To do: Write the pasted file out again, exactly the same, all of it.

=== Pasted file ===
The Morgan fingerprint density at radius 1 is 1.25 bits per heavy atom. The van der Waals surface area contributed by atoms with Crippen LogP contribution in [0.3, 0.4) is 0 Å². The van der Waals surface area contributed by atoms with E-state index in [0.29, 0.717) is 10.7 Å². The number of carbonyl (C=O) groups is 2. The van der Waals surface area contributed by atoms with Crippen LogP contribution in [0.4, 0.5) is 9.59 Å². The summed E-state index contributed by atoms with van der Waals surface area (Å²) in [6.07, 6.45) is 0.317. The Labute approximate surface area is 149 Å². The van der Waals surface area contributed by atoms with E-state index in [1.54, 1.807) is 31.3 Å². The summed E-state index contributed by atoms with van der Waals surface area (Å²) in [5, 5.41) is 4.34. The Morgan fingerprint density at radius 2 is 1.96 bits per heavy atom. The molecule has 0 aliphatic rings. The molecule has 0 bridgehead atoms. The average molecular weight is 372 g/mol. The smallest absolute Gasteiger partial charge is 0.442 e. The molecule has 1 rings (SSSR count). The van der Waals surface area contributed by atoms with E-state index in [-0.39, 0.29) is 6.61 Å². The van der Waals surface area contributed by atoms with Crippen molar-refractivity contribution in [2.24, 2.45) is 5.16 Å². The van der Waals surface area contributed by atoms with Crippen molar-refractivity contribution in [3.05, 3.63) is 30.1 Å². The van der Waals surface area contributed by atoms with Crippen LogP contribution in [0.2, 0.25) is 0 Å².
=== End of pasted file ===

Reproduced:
The Morgan fingerprint density at radius 1 is 1.25 bits per heavy atom. The van der Waals surface area contributed by atoms with Crippen LogP contribution in [0.3, 0.4) is 0 Å². The van der Waals surface area contributed by atoms with E-state index in [0.29, 0.717) is 10.7 Å². The number of carbonyl (C=O) groups is 2. The van der Waals surface area contributed by atoms with Crippen LogP contribution in [0.4, 0.5) is 9.59 Å². The summed E-state index contributed by atoms with van der Waals surface area (Å²) in [6.07, 6.45) is 0.317. The Labute approximate surface area is 149 Å². The van der Waals surface area contributed by atoms with E-state index in [1.54, 1.807) is 31.3 Å². The summed E-state index contributed by atoms with van der Waals surface area (Å²) in [5, 5.41) is 4.34. The Morgan fingerprint density at radius 2 is 1.96 bits per heavy atom. The molecule has 0 aliphatic rings. The molecule has 0 bridgehead atoms. The average molecular weight is 372 g/mol. The smallest absolute Gasteiger partial charge is 0.442 e. The molecule has 1 rings (SSSR count). The van der Waals surface area contributed by atoms with E-state index in [-0.39, 0.29) is 6.61 Å². The van der Waals surface area contributed by atoms with Crippen molar-refractivity contribution in [2.24, 2.45) is 5.16 Å². The van der Waals surface area contributed by atoms with Crippen molar-refractivity contribution in [3.05, 3.63) is 30.1 Å². The van der Waals surface area contributed by atoms with Crippen LogP contribution in [0.2, 0.25) is 0 Å².